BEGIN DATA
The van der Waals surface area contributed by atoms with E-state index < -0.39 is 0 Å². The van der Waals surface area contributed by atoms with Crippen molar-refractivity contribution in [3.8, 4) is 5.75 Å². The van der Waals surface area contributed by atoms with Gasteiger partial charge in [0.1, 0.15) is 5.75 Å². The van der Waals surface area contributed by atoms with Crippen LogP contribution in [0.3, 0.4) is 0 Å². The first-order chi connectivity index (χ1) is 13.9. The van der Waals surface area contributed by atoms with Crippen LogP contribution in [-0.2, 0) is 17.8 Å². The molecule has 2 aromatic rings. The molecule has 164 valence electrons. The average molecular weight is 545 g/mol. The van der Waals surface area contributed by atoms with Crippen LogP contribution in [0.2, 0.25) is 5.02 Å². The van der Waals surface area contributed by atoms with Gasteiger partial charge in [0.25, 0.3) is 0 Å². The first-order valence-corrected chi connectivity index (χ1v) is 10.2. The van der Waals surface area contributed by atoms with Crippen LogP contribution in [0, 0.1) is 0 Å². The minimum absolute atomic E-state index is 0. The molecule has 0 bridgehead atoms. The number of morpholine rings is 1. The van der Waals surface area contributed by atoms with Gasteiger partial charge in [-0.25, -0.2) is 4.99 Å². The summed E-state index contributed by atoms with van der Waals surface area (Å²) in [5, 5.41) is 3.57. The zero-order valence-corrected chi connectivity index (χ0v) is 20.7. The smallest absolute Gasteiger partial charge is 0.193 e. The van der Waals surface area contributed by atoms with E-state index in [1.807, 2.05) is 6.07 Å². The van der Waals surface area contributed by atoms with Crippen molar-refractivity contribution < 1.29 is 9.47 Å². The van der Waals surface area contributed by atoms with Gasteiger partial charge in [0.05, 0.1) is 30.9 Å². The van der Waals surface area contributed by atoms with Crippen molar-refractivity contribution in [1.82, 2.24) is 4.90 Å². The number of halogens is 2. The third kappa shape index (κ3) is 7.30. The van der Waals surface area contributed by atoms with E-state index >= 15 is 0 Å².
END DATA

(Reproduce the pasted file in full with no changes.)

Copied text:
The van der Waals surface area contributed by atoms with E-state index < -0.39 is 0 Å². The van der Waals surface area contributed by atoms with Crippen molar-refractivity contribution in [3.8, 4) is 5.75 Å². The van der Waals surface area contributed by atoms with Gasteiger partial charge in [0.1, 0.15) is 5.75 Å². The van der Waals surface area contributed by atoms with Crippen LogP contribution in [0.3, 0.4) is 0 Å². The first-order chi connectivity index (χ1) is 13.9. The van der Waals surface area contributed by atoms with Crippen LogP contribution in [-0.2, 0) is 17.8 Å². The molecule has 2 aromatic rings. The molecule has 164 valence electrons. The average molecular weight is 545 g/mol. The van der Waals surface area contributed by atoms with Crippen LogP contribution in [0.2, 0.25) is 5.02 Å². The van der Waals surface area contributed by atoms with Gasteiger partial charge in [0.25, 0.3) is 0 Å². The first-order valence-corrected chi connectivity index (χ1v) is 10.2. The van der Waals surface area contributed by atoms with Crippen LogP contribution in [0, 0.1) is 0 Å². The minimum absolute atomic E-state index is 0. The molecule has 0 bridgehead atoms. The number of morpholine rings is 1. The van der Waals surface area contributed by atoms with Gasteiger partial charge in [-0.25, -0.2) is 4.99 Å². The summed E-state index contributed by atoms with van der Waals surface area (Å²) in [5, 5.41) is 3.57. The zero-order valence-corrected chi connectivity index (χ0v) is 20.7. The smallest absolute Gasteiger partial charge is 0.193 e. The van der Waals surface area contributed by atoms with E-state index in [1.807, 2.05) is 6.07 Å². The van der Waals surface area contributed by atoms with Crippen molar-refractivity contribution < 1.29 is 9.47 Å². The van der Waals surface area contributed by atoms with Gasteiger partial charge in [0.05, 0.1) is 30.9 Å². The van der Waals surface area contributed by atoms with Crippen molar-refractivity contribution in [1.82, 2.24) is 4.90 Å². The number of halogens is 2. The third kappa shape index (κ3) is 7.30. The van der Waals surface area contributed by atoms with E-state index >= 15 is 0 Å².